Contrast Mr Ball's writing with the speech David Cameron will give on Monday to Relate. He will say:
'Britain has one of the highest rates of family breakdown in Europe. And we also have some of the worst social problems."That's why I say it's time for change: to make this country more family-friendly so we can turn around the social breakdown, turn around the crime and antisocial behaviour, turn around this unacceptable situation where our cost of living's going up and the quality of life is going down.
'I don't think we'll ever get to the heart of the big problems we face, from crime and anti-social behaviour to welfare dependency and educational failure; from debt and drug addiction to entrenched poverty and stalled social mobility, if we don't help the best institution in our country - the family - do the vital work it does in bringing up children.
'What that help is - and how it is delivered - will be among the defining social reforms of the next Conservative Government.
Mr Cameron will say: 'The number one challenge in this country today is to strengthen our society. There is no more important way of doing that than strengthening families, and there's nothing more important to families than the strength of their relationships.
'This isn't comfortable territory for politicians. Our relationships break down and fail just like other people's, arguably more so. This goes to the heart of people's personal lives - and some might say the best thing politicians can do is keep their noses out. But I think that's a bit of a cop-out.
Now I know which of these two scenarios I would want for my children.

Ed Balls: We will make a happy childhood a reality for all - Commentators, Opinion - The Independent:

Sunday, June 08, 2008

The Reaper and the Royal Marines

My Wife spotted this article in the "Globe and Laurel" magazine ( The Royal Marines bi-Monthly Magazine) which at first seemed a strange place to find an article about the Reaper unmanned aircraft. All will be explained when you read the article, which should be available online shortly. I reproduce it in full so it's fairly long. With the 100th British Forces member being killed today it is hoped that these aircraft might help make a difference in this war.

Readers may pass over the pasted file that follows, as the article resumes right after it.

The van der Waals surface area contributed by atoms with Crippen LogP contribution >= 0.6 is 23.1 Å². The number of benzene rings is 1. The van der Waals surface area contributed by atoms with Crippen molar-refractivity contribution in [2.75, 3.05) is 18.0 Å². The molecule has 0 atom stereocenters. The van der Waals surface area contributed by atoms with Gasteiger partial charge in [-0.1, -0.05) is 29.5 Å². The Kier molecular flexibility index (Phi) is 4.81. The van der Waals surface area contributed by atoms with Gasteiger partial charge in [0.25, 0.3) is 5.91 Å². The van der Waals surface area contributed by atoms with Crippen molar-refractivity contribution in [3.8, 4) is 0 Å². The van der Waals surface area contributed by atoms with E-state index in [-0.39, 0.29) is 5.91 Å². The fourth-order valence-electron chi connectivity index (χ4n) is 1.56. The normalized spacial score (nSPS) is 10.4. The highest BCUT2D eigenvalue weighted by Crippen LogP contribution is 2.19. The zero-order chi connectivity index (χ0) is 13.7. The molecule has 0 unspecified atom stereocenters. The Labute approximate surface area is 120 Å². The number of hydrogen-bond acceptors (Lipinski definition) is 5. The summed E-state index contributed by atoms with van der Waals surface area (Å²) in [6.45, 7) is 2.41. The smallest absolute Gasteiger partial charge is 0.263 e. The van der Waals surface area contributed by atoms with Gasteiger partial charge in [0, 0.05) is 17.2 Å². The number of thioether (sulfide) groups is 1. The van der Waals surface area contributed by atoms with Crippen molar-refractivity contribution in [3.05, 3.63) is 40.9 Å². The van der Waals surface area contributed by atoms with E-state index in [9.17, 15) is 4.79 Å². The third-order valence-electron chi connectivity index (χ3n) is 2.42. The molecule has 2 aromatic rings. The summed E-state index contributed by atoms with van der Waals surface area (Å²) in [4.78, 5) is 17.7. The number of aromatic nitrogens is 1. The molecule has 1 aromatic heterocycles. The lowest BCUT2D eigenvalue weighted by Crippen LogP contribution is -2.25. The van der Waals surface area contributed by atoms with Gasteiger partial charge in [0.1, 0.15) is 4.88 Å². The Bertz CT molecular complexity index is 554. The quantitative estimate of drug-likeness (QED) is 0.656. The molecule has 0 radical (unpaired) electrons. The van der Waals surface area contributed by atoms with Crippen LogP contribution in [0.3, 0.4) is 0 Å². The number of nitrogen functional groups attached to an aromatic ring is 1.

The Globe & Laurel March/April 2008

The Reaper.. or ‘Viva Lost Wages’
by Sgt Gaz Farrimond RM, 39 Squadron RAF

It is usually an ominous day when your Spec Advisor telephones you whilst you are in the middle of a course away from the Corps. It was April of last year when WOl Phil Slocombe called me at the Defence College of Intelligence (DCI) Chicksands with the words ‘Gaz; I need to speak to you about something but not over the phone. Are you on camp tonight?’ The first three things that flashed through my head were, in order; ‘Who have I upset?’ then, ‘Who have I upset?’ and lastly, ‘Who have I upset?’ So it was with some trepidation that I awaited the visit.
WOl Slocombe, as Spec Advisor for Combat Intelligence, spends a fair bit of time at the DCI and was on one of his visits. The knock came on my cabin door and after pleasantries and wets were put aside, out it came; ‘How would you like to take the Reaper draft?’ This was the last thing on my mind, and came as a big surprise. But, rather than shout ‘Yes’, common sense prevailed and I asked for time to think it over as it was a decision that would impact on my wife and family in a very big way.

Fast forward a week and after much phoning, emailing and wrangling with the family I gave the reply of ‘Yes, I’ll take the job’; and this is where it all started going wrong! Without delving too deep, anything that could go wrong did. The admin involved in being the first Bootneck to join a brand new RAF Squadron was complicated enough, made more so by deploying to the US and being accompanied by my family. It is only now, six months after deploying and nine months after starting the whole process, that family life is finally settling down and I am getting paid properly! By the way, many thanks to all those involved in sorting out the admin.

Now, I can hear you all asking ‘What’s Reaper?’ In a nutshell, it is the MQ9 Reaper Unmanned Aerial Vehicle (UAV) system that the UK has purchased from the USAF, and 39 Sqn RAF are the sole UK users. The Squadron is administered by RAF Waddington near Lincoln, but (and this is where I’ll hear the cries of ‘He’s having a giraffe, it’s just a jolly!’) the Squadron is based at Creech Air Force Base, Indian Springs, Nevada. The base is 30 miles north of Las Vegas, where all the Squadron personnel are housed in the Summerlin area to the west of the city.